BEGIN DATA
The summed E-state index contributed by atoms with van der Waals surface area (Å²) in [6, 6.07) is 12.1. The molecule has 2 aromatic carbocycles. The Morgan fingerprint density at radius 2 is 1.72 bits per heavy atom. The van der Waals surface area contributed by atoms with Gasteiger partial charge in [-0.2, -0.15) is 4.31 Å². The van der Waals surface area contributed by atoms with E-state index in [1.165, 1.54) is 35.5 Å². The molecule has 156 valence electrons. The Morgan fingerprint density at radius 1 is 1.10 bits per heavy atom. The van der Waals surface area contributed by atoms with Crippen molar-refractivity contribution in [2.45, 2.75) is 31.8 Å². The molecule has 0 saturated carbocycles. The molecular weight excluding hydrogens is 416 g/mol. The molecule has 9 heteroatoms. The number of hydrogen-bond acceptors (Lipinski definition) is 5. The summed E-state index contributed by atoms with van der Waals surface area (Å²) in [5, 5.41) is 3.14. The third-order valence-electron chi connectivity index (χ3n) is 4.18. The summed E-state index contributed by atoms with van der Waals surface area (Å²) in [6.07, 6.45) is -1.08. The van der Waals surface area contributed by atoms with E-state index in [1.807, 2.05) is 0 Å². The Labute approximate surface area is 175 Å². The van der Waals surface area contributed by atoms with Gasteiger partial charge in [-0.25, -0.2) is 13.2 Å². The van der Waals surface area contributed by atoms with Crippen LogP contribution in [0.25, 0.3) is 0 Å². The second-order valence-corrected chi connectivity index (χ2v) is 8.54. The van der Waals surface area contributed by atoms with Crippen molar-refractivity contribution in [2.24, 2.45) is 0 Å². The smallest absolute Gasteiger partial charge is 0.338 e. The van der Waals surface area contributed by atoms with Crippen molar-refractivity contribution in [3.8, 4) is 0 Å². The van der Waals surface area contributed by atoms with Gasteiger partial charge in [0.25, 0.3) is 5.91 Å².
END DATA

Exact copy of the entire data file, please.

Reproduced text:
The summed E-state index contributed by atoms with van der Waals surface area (Å²) in [6, 6.07) is 12.1. The molecule has 2 aromatic carbocycles. The Morgan fingerprint density at radius 2 is 1.72 bits per heavy atom. The van der Waals surface area contributed by atoms with Gasteiger partial charge in [-0.2, -0.15) is 4.31 Å². The van der Waals surface area contributed by atoms with E-state index in [1.165, 1.54) is 35.5 Å². The molecule has 156 valence electrons. The Morgan fingerprint density at radius 1 is 1.10 bits per heavy atom. The van der Waals surface area contributed by atoms with Crippen molar-refractivity contribution in [2.45, 2.75) is 31.8 Å². The molecule has 0 saturated carbocycles. The molecular weight excluding hydrogens is 416 g/mol. The molecule has 9 heteroatoms. The number of hydrogen-bond acceptors (Lipinski definition) is 5. The summed E-state index contributed by atoms with van der Waals surface area (Å²) in [5, 5.41) is 3.14. The third-order valence-electron chi connectivity index (χ3n) is 4.18. The summed E-state index contributed by atoms with van der Waals surface area (Å²) in [6.07, 6.45) is -1.08. The van der Waals surface area contributed by atoms with E-state index in [1.807, 2.05) is 0 Å². The Labute approximate surface area is 175 Å². The van der Waals surface area contributed by atoms with Gasteiger partial charge in [-0.25, -0.2) is 13.2 Å². The van der Waals surface area contributed by atoms with Crippen LogP contribution in [0.25, 0.3) is 0 Å². The second-order valence-corrected chi connectivity index (χ2v) is 8.54. The van der Waals surface area contributed by atoms with Crippen molar-refractivity contribution in [2.24, 2.45) is 0 Å². The smallest absolute Gasteiger partial charge is 0.338 e. The van der Waals surface area contributed by atoms with Crippen molar-refractivity contribution in [3.8, 4) is 0 Å². The van der Waals surface area contributed by atoms with Gasteiger partial charge in [0.25, 0.3) is 5.91 Å².